5 things every small business should do before 30 June

The end of the financial year is approaching, so you could start making sure you have everything you need to manage your tax.

Below are some ideas you could discuss with your accountant or tax adviser, or consider researching further on the ATO website.

1. Tax deductions

If you are a small business, incurring some expenses prior to 30 June may increase the amount of your allowable deductions for this financial year (but may reduce what you are entitled to claim next year). 

Some things you could consider reviewing include:

Review your assets

In the 2023-24 Federal Budget, the Government announced that it will allow:

Small business entities (with aggregated turnover of less than $10 million) to immediately deduct the full cost of eligible assets costing less than $20,000. The instant asset write-off can be used for multiple assets, as long as the cost of each individual asset is less than the $20,000 threshold. The measure will apply to eligible assets that are first used or installed ready for use between 1 July 2023 and 30 June 2024.

Small businesses (with annual turnover of less than $50 million) to deduct an additional 20% on spending that supports electrification and more efficient use of energy, such as electrifying heating and cooling systems, upgrading to more efficient fridges and induction cooktops, and installing batteries and heat pumps. Up to $100,000 of total expenditure will be eligible for the incentive, with the maximum bonus tax deduction being $20,000 per business. The incentive will apply to eligible assets or upgrades that are first used or installed ready for use between 1 July 2023 and 30 June 2024.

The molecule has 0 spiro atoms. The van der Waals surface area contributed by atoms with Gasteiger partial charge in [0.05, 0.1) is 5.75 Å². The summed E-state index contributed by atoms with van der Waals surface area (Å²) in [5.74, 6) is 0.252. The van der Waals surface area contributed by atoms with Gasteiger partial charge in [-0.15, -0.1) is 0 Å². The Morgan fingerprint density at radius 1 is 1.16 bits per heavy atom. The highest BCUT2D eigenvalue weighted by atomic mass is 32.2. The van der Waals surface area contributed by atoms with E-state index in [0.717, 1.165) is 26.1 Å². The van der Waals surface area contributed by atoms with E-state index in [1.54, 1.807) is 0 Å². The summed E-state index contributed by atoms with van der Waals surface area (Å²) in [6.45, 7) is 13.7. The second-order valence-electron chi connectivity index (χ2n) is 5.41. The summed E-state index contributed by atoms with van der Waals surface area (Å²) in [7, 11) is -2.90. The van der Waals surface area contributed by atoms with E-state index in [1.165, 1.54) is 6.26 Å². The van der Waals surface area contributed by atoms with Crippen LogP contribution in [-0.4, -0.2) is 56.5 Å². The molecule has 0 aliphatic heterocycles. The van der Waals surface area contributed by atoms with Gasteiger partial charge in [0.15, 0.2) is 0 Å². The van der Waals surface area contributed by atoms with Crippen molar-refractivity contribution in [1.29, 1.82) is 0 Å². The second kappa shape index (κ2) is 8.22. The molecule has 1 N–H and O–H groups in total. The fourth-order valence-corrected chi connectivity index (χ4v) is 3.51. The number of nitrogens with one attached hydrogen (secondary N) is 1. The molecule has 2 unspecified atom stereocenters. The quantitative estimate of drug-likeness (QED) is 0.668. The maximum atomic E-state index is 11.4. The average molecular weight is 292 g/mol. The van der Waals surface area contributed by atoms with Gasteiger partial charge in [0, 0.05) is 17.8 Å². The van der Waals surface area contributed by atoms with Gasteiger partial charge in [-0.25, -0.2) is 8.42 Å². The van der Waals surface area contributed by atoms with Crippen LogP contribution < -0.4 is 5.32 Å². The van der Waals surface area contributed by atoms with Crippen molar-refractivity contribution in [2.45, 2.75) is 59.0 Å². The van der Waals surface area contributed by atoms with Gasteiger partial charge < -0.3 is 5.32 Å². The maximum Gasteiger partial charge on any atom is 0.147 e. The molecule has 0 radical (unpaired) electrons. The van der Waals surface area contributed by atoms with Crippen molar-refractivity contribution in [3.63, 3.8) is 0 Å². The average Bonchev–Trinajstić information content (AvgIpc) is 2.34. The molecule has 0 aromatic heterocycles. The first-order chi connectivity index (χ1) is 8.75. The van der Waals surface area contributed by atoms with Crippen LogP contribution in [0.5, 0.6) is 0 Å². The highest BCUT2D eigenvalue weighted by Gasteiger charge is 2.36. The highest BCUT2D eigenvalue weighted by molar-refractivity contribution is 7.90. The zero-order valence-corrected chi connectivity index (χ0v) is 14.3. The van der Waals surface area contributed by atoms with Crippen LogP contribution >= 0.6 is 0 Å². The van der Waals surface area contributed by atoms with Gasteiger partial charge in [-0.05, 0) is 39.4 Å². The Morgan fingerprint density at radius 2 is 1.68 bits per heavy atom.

It is important to consider that the above announcements are not yet law and you should ensure that they are enacted as expected before making a decision based on the announcement.

If your business meets the eligibility tests, you may be able to claim asset purchases or the cost of upgrades in your tax return for 2024. This is provided the assets or upgrades are first used or installed and ready for use between 1 July 2023 and 30 June 2024.

There may be time to make purchases for your business and claim the eligible amount against the income you earn in the income year ending 30 June 2024. Not every purchase or expenditure may qualify, and the requirements can be complex, so you’ll need to seek your own independent taxation advice before buying the asset or paying for any energy efficient upgrades.

Prepay your business costs

Running your own business can be expensive, but you may be able to claim some running expenses as tax deductions – including ones you pay for ahead of time. 

Prepaying some expenses before 30 June can increase your allowable deductions for the financial year in which they are paid. Eligible expenses include those that have a service period of 12 months or less, for example, annual policies, utility bills or professional subscriptions. Keep in mind that if you claim them this year, you won’t be able to claim them next year meaning you may have more tax to pay next year.

For more information, visit the ATO website.

2. Get your paperwork in order

Good record keeping makes good business sense no matter what time of year. It helps you keep track of how your business is going, makes it easier to comply with tax record keeping requirements, and enables you to source documents if you need to apply for finance.